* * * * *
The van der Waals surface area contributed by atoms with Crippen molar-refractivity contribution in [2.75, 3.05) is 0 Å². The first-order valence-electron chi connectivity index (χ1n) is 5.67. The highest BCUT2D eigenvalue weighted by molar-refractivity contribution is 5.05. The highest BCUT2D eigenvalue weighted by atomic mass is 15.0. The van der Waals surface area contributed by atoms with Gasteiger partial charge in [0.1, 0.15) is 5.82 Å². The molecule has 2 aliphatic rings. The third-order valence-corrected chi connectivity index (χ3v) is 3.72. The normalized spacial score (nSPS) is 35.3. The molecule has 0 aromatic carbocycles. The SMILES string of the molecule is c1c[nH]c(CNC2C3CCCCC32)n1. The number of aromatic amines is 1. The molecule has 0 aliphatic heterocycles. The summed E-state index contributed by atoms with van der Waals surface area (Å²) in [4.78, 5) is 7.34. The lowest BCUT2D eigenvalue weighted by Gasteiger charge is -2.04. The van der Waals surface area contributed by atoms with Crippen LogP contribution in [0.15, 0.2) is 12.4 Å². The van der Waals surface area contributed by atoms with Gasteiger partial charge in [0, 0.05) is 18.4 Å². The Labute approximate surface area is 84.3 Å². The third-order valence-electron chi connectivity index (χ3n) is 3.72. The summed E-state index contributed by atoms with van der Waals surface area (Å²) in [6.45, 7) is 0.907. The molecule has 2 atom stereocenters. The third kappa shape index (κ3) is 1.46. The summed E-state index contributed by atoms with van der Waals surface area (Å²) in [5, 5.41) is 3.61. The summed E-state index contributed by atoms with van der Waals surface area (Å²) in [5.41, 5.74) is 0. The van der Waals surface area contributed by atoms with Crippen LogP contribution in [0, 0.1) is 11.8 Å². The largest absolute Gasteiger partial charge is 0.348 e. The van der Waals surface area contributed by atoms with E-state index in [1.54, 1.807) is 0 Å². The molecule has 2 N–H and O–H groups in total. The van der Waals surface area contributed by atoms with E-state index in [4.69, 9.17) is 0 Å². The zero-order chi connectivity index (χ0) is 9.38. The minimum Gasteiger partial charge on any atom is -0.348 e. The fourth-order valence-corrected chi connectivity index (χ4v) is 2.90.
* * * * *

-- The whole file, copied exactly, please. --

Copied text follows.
The van der Waals surface area contributed by atoms with Crippen molar-refractivity contribution in [2.75, 3.05) is 0 Å². The first-order valence-electron chi connectivity index (χ1n) is 5.67. The highest BCUT2D eigenvalue weighted by molar-refractivity contribution is 5.05. The highest BCUT2D eigenvalue weighted by atomic mass is 15.0. The van der Waals surface area contributed by atoms with Gasteiger partial charge in [0.1, 0.15) is 5.82 Å². The molecule has 2 aliphatic rings. The third-order valence-corrected chi connectivity index (χ3v) is 3.72. The normalized spacial score (nSPS) is 35.3. The molecule has 0 aromatic carbocycles. The SMILES string of the molecule is c1c[nH]c(CNC2C3CCCCC32)n1. The number of aromatic amines is 1. The molecule has 0 aliphatic heterocycles. The summed E-state index contributed by atoms with van der Waals surface area (Å²) in [4.78, 5) is 7.34. The lowest BCUT2D eigenvalue weighted by Gasteiger charge is -2.04. The van der Waals surface area contributed by atoms with Crippen LogP contribution in [0.15, 0.2) is 12.4 Å². The van der Waals surface area contributed by atoms with Gasteiger partial charge in [0, 0.05) is 18.4 Å². The Labute approximate surface area is 84.3 Å². The third-order valence-electron chi connectivity index (χ3n) is 3.72. The summed E-state index contributed by atoms with van der Waals surface area (Å²) in [6.45, 7) is 0.907. The molecule has 2 atom stereocenters. The third kappa shape index (κ3) is 1.46. The summed E-state index contributed by atoms with van der Waals surface area (Å²) in [5, 5.41) is 3.61. The summed E-state index contributed by atoms with van der Waals surface area (Å²) in [5.41, 5.74) is 0. The van der Waals surface area contributed by atoms with Crippen LogP contribution in [0, 0.1) is 11.8 Å². The largest absolute Gasteiger partial charge is 0.348 e. The van der Waals surface area contributed by atoms with E-state index in [1.54, 1.807) is 0 Å². The molecule has 2 N–H and O–H groups in total. The van der Waals surface area contributed by atoms with E-state index in [4.69, 9.17) is 0 Å². The zero-order chi connectivity index (χ0) is 9.38. The minimum Gasteiger partial charge on any atom is -0.348 e. The fourth-order valence-corrected chi connectivity index (χ4v) is 2.90.